Tri-X : LUSENET : Large format photography : One Thread

This seems to the favourite film of many, so what is your favoured EI and developer combination, and why?

Particular and/or comparative comments on PMK Pyro, or other pyro-based developers, DiXactol, Rodinal (1:25?), D-76 1:1 are particularly welcome.

Or, if you prefer HP5+, why, and what is your preferred EI and developer for this film?

Do most of you stick to one EI, or do you vary it depending on the different effective film speed that will arise on N, N+, or N- development?

-- fw (, August 11, 2000


I use Plus-X in 4x5, 5x7 and 8x10 with D-76 1:1 almost exclusively. Why? Because I know it and understand it. For normal development I develop four to six 8x10s for 8-9 minutes at 80F degrees, N+1 for 10- 12 minutes, etc. Times vary according to the number of sheets being developed, and of course the number of sheets being developed at one time varies depending on format. I use open trays using 1.5 to 2 liter (for 8x10s in 11x14 trays) one-shot batches. I find that these times are great for my old gear but are on the plus side when I develop 4x5s shot with modern lenses. Sorry for the run-on.

-- Chad Jarvis (, August 11, 2000.

I use HP-5+ instead of Tri-x for two reasons: 1) It does not have the long toe of Tri-x. 2) It is cheaper.

I develop it in a Jobo, with D-23 1:1. My normal EI is 200 with my Sekonic L-508 and EI 400 with my Pentax spotmeter V. (This goes to show you how much meters can vary, and how using someone else's EI is almost useless. Both meters are nearly new, and agree with other meters of the same brand and model.) I vary my EI from EI 80-230 (based on the Sekonic's reading) to achieve N-4 through N+2.

-- William Marderness (, August 11, 2000.

HP5 developed in Ilfospeed diluted 1-100 for 12 to 18 mins depending on speed used is my favorite - why: 1. It is dirt cheap 2. I like the apperance of Hp5 grain structure when I rate at 1600 and crop in tight on the scan - until mid September when I go to the college of building and printing in Glasgow where I'll get access to some decent enlargers 3. Did I mention it was cheap 4. I recently found an article I was looking for in an MPP users newsletter/gazette which gave me the correct times, and refered the formula from a Practica/35mm users magazine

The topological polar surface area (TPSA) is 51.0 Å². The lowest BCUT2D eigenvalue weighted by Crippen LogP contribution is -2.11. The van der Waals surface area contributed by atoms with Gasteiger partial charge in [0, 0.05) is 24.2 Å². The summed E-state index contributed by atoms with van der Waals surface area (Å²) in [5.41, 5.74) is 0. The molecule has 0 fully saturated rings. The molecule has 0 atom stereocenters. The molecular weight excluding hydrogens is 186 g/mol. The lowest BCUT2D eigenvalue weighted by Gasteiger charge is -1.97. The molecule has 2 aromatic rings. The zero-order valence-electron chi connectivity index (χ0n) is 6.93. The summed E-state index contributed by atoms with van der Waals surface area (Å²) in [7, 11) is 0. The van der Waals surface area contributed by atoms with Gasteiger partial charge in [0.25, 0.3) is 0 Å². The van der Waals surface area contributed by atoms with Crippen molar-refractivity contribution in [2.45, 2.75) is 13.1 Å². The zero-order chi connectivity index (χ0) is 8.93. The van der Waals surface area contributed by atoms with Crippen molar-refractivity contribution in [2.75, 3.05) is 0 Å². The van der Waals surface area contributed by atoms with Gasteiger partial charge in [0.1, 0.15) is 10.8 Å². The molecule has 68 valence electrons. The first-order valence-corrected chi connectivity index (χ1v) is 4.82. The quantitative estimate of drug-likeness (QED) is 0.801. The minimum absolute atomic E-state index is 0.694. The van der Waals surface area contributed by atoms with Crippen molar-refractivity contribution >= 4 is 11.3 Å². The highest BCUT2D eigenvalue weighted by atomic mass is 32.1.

-- David Kirk (, August 12, 2000.

I have used Tri-X for more years than I like to admit to. It is a fnie film. I use HC-110 for developing, solution B. I have also used D-76 and T-Max RS. My favorite is HC-110. I like the edge effect. I rate the 320 ASA/ISO film at 160 and develop for 5 1/2 minutes for standard processing. Recently I have been using a lot of Ilford HP-5 rated at 320 and developed in ID-11. I really like that combination. Excellent sharpness and contrast. Ilford is a bit cheaper and just as good as Tri-X. I have made some beautiful images with the Ilford this summer. It has great response to filters. I am sure I will continue to use both films. Good shooting, Doug.

-- Doug Paramore (, August 12, 2000.

I have used Tri-X for ten years plus in a variety of lighting conditions. It has a feel and look that IMHO Tmax 400 and 100 cannot duplicate. I don't demean those films; my second favorite film is Tmax 100, again for its feel. Processing: I use Tmax RS A+B diluted 1:9 in a Jobo for 6 min N, or I use FG-7, and I use dilution, not time, to achieve N-2 to N+2. IMHO FG-7 is a developer that requires more attention than it gets. Bob

-- Bob Moulton (, August 13, 2000.

I have used TriX almost exclusively for two years now. First developed in HC110 (1:9; 160ASA; 6 min N; 8min N+1; tray 68F; shuffling technique; 6/tray) but more recently in Hutching's PMK (frm Formulary; 68F;tray; shuffling technique; 8min N; N+1 10min; rated at 320ASA using Minolta spotmeter-as noted by another contributor meters make a big difference. Trix is gives super gradation, fabulous edge/acutance with PMK.

-- Alan Barton (, August 17, 2000.

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